Face fear with familiarity. Focusing on the present and allowing the future to unfold is frightening because it asks first that we allow the uncertain and unknown into our lives. I suggest that we face fear with familiarity. What information is available to us today? What is within our control today? What is the immediate source of our negative emotions and intrusive thoughts? Becoming familiar with those things we may attend to in the present helps us acknowledge our fears, not to escape or dismiss them, but to become familiar with the inner workings of our brains that are wired to alert us to danger, even when that threat isn’t right in front of us. Familiarity is the antidote to fear, and I am reticent even to express this sentiment because fear is not intrinsically bad. Allow yourself to fully experience that breadth of human emotion, but center yourself with the focus on what is present and at-hand.
Consider what to say to a cancer patient. When I instruct others to consider quality of life today and leave the future uncertain and unknown, I am flirting with everyone’s favorite thing to say to cancer patients, “I could get hit by a bus tomorrow.” This phrase and the war metaphors that are prevalent in disease rhetoric are two facets of the illness experience that I’ve objected to in blog posts, tweets, and op-eds. They are more than unhelpful; they are harmful. Taking the latter first, the problem with framing cancer as a fight or battle minimizes the potential for wholeness and wellbeing that are available when an illness is embraced into our life narratives. A war leaves casualties, winners, and losers. Surviving is not a victory and death is not a failure to fight. Instead, maturity and growth through illness are possible, whether treatment leaves us with no evidence of disease or end-stage progression. Wars and battles leave little room for growth and acceptance, what scholars call existential maturity.
This advice specifically, and the next, are sensitive to the context of the patient and their preferences. I know many patients who frame their own experience as a fight, and that is their metaphor to claim. For me, in my most insightful moments, I’ve felt more the sage than the soldier. Illness leaves us with wisdom, not war.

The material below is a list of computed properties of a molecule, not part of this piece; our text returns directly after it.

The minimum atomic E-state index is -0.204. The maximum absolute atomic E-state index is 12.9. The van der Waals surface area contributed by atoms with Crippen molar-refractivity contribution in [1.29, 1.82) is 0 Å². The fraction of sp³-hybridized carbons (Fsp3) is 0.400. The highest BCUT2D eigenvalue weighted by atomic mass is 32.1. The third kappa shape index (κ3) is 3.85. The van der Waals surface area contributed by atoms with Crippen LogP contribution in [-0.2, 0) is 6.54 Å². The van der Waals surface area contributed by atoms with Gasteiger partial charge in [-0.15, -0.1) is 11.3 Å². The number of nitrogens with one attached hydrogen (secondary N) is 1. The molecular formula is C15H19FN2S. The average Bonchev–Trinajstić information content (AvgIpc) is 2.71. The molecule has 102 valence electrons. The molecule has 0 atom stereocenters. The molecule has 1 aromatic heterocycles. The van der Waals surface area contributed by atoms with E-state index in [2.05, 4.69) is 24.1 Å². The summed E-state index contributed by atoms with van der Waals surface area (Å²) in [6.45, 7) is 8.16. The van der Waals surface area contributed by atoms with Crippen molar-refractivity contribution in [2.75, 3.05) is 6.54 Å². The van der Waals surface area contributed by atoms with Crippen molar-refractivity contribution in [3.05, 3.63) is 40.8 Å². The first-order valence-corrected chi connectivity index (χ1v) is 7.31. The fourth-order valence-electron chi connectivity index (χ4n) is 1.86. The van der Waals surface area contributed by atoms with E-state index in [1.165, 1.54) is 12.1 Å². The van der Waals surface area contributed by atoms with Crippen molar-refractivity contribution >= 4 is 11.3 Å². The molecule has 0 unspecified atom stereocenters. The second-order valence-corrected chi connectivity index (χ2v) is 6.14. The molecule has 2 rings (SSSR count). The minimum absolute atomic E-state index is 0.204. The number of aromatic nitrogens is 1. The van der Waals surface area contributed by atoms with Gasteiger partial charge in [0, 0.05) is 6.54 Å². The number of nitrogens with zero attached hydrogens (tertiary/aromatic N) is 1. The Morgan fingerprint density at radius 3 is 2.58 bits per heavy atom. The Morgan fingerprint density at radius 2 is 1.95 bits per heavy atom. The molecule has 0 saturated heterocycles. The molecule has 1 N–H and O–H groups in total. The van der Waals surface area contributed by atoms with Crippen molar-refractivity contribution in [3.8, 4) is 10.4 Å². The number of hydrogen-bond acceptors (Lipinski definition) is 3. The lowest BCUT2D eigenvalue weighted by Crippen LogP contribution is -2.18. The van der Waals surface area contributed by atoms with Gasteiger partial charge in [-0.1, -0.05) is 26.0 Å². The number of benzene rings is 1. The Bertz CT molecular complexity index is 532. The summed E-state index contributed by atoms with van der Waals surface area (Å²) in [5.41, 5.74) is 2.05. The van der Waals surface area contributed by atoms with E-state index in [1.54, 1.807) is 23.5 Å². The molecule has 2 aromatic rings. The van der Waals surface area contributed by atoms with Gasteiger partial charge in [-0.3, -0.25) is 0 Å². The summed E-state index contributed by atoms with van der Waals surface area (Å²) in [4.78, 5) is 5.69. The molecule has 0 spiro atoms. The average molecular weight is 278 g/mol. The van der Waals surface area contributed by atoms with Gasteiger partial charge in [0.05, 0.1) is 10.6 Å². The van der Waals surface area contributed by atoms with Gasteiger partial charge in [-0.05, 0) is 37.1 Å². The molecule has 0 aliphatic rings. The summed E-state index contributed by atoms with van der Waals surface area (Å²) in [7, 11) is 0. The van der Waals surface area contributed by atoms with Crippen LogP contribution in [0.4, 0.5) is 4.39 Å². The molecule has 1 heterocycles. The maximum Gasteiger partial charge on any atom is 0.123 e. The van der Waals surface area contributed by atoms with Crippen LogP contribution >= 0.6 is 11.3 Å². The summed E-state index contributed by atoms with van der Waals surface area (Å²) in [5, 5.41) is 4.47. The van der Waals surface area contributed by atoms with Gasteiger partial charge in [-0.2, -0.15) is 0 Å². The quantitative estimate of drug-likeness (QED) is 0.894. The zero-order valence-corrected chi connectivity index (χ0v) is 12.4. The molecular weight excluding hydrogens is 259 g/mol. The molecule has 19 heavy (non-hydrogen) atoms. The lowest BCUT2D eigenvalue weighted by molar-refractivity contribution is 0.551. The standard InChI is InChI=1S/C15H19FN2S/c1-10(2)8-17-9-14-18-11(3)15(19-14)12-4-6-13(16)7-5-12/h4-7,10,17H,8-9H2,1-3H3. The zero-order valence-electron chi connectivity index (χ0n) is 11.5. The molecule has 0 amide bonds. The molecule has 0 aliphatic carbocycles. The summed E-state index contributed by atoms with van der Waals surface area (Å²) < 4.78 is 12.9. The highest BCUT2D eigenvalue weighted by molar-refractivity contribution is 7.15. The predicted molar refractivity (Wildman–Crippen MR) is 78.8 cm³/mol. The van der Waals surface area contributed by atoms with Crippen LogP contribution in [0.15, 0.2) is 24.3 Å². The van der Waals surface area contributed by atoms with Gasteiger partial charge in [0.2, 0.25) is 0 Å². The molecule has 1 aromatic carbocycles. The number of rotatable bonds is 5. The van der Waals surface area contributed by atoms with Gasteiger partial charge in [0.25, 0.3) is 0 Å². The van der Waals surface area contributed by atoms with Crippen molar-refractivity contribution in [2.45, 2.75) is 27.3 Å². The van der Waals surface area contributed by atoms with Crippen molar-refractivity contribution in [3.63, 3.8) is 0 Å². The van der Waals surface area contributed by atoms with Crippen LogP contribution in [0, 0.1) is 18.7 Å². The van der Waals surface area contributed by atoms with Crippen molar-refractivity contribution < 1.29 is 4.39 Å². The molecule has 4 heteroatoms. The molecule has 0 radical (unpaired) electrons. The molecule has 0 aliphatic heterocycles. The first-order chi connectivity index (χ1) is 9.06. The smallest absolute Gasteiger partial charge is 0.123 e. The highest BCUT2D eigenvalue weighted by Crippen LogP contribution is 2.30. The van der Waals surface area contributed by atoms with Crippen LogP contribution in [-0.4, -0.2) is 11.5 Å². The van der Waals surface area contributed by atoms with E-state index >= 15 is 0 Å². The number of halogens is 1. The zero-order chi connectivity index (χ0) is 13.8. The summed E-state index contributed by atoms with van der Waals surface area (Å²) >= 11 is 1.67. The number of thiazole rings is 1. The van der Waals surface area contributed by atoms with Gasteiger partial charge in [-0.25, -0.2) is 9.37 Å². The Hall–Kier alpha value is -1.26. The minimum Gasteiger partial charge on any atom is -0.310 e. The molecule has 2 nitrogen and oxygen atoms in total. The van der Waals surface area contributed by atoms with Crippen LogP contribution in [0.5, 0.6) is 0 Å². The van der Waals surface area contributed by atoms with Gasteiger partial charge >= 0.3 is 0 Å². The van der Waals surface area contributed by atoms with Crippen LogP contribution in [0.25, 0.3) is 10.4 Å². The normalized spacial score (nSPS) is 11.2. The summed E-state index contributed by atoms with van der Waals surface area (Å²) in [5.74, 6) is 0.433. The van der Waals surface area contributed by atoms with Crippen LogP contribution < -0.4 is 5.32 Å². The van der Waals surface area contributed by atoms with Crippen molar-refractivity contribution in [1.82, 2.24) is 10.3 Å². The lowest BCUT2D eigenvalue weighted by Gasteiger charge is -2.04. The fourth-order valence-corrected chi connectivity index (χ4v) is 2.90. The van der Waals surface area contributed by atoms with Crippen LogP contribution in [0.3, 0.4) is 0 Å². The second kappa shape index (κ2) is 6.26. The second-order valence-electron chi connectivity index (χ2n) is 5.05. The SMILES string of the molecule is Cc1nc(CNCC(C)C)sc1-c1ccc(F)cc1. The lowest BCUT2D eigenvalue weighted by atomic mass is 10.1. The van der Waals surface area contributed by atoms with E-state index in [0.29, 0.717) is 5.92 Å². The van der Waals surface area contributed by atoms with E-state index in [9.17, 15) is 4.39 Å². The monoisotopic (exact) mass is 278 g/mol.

Rethinking thoughts and prayers. This is a tricky one. We each are licensed to our beliefs, and all of us should extend as much charitable interpretation as possible to the words that others speak to us. I remind myself often that others express their very best intentions, and those intentions supersede the literal words they use. Though I’ll say this, it is very common for folks to cope with another’s serious illness by fitting that person’s illness into a Divine plan. I cannot get on board with this. It does not fit my conception of The Divine to imagine that I was singled out, given a potentially life-limiting disease, and by those circumstances, forced our kids to face the loss of a parent, so that God could teach a lesson through my experience. For God, whatever God is, surely there is a better way to teach lessons than clamp me to a table and open my skull. When encouraging someone facing illness, center your religious beliefs in what brings you comfort as the friend and observer, but be careful not to thrust your beliefs onto the person experiencing the illness. I recognize that your show of support for me is expressed through your carefully considered prayer and meditation for my healing, but healing may not be a cure. The healing may be my acceptance that no cure is available.
As you move forward, navigating these uncertain times of public health crisis, you may consider these lessons that I’ve practiced these four years: Align your decisions to your desired quality of life today. Live presently and familiarize yourself with those things that you fear. Consider healing, well-being, wholeness, and personal growth that may come through experiencing illness. And extend charity to others while respecting their beliefs.
This post originally appeared on Glioblastology on May 26, 2020. It is republished with permission.